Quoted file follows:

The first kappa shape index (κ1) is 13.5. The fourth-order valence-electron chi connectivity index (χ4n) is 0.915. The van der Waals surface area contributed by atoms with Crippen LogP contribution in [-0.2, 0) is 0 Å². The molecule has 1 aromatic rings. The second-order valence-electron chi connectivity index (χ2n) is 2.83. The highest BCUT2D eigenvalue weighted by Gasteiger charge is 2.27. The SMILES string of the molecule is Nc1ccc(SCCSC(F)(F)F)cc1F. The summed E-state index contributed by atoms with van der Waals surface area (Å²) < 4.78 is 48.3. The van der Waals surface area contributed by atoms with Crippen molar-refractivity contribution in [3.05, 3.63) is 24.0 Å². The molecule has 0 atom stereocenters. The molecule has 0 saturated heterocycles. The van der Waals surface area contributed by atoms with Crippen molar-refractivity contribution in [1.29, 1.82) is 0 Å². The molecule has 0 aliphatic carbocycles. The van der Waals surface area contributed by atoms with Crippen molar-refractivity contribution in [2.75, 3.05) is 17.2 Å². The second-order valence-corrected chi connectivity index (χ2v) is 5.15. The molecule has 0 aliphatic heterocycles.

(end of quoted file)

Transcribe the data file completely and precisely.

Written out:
The first kappa shape index (κ1) is 13.5. The fourth-order valence-electron chi connectivity index (χ4n) is 0.915. The van der Waals surface area contributed by atoms with Crippen LogP contribution in [-0.2, 0) is 0 Å². The molecule has 1 aromatic rings. The second-order valence-electron chi connectivity index (χ2n) is 2.83. The highest BCUT2D eigenvalue weighted by Gasteiger charge is 2.27. The SMILES string of the molecule is Nc1ccc(SCCSC(F)(F)F)cc1F. The summed E-state index contributed by atoms with van der Waals surface area (Å²) < 4.78 is 48.3. The van der Waals surface area contributed by atoms with Crippen molar-refractivity contribution in [3.05, 3.63) is 24.0 Å². The molecule has 0 atom stereocenters. The molecule has 0 saturated heterocycles. The van der Waals surface area contributed by atoms with Crippen molar-refractivity contribution in [1.29, 1.82) is 0 Å². The molecule has 0 aliphatic carbocycles. The van der Waals surface area contributed by atoms with Crippen molar-refractivity contribution in [2.75, 3.05) is 17.2 Å². The second-order valence-corrected chi connectivity index (χ2v) is 5.15. The molecule has 0 aliphatic heterocycles.